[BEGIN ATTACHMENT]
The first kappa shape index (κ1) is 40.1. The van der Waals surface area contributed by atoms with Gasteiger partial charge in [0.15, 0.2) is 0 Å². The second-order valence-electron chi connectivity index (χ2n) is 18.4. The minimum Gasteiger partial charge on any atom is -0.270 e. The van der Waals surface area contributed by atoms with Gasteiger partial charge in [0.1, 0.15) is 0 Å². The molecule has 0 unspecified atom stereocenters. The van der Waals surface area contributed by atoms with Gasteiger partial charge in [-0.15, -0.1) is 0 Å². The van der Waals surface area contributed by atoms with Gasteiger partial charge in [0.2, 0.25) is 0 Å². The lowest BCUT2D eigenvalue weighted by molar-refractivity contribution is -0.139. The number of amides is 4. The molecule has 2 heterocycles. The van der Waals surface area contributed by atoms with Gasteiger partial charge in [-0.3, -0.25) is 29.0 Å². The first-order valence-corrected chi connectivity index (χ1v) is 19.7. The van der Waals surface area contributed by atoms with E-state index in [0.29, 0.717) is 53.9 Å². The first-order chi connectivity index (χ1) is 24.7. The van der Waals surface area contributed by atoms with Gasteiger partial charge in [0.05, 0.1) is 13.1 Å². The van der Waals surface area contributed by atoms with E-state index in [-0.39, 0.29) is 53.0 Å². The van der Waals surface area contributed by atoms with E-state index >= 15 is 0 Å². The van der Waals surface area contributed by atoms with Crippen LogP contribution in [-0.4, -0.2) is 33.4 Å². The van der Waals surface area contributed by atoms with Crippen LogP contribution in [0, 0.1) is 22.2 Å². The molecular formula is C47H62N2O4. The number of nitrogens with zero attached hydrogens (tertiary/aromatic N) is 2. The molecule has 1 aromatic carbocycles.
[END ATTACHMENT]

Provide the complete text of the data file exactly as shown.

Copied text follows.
The first kappa shape index (κ1) is 40.1. The van der Waals surface area contributed by atoms with Gasteiger partial charge in [0.15, 0.2) is 0 Å². The second-order valence-electron chi connectivity index (χ2n) is 18.4. The minimum Gasteiger partial charge on any atom is -0.270 e. The van der Waals surface area contributed by atoms with Gasteiger partial charge in [0.1, 0.15) is 0 Å². The molecule has 0 unspecified atom stereocenters. The van der Waals surface area contributed by atoms with Gasteiger partial charge in [-0.15, -0.1) is 0 Å². The van der Waals surface area contributed by atoms with Gasteiger partial charge in [0.2, 0.25) is 0 Å². The lowest BCUT2D eigenvalue weighted by molar-refractivity contribution is -0.139. The number of amides is 4. The molecule has 2 heterocycles. The van der Waals surface area contributed by atoms with Gasteiger partial charge in [-0.3, -0.25) is 29.0 Å². The first-order valence-corrected chi connectivity index (χ1v) is 19.7. The van der Waals surface area contributed by atoms with E-state index in [0.29, 0.717) is 53.9 Å². The first-order chi connectivity index (χ1) is 24.7. The van der Waals surface area contributed by atoms with Gasteiger partial charge in [0.05, 0.1) is 13.1 Å². The van der Waals surface area contributed by atoms with E-state index in [-0.39, 0.29) is 53.0 Å². The van der Waals surface area contributed by atoms with E-state index >= 15 is 0 Å². The van der Waals surface area contributed by atoms with Crippen LogP contribution in [-0.4, -0.2) is 33.4 Å². The van der Waals surface area contributed by atoms with Crippen LogP contribution in [0, 0.1) is 22.2 Å². The molecular formula is C47H62N2O4. The number of nitrogens with zero attached hydrogens (tertiary/aromatic N) is 2. The molecule has 1 aromatic carbocycles.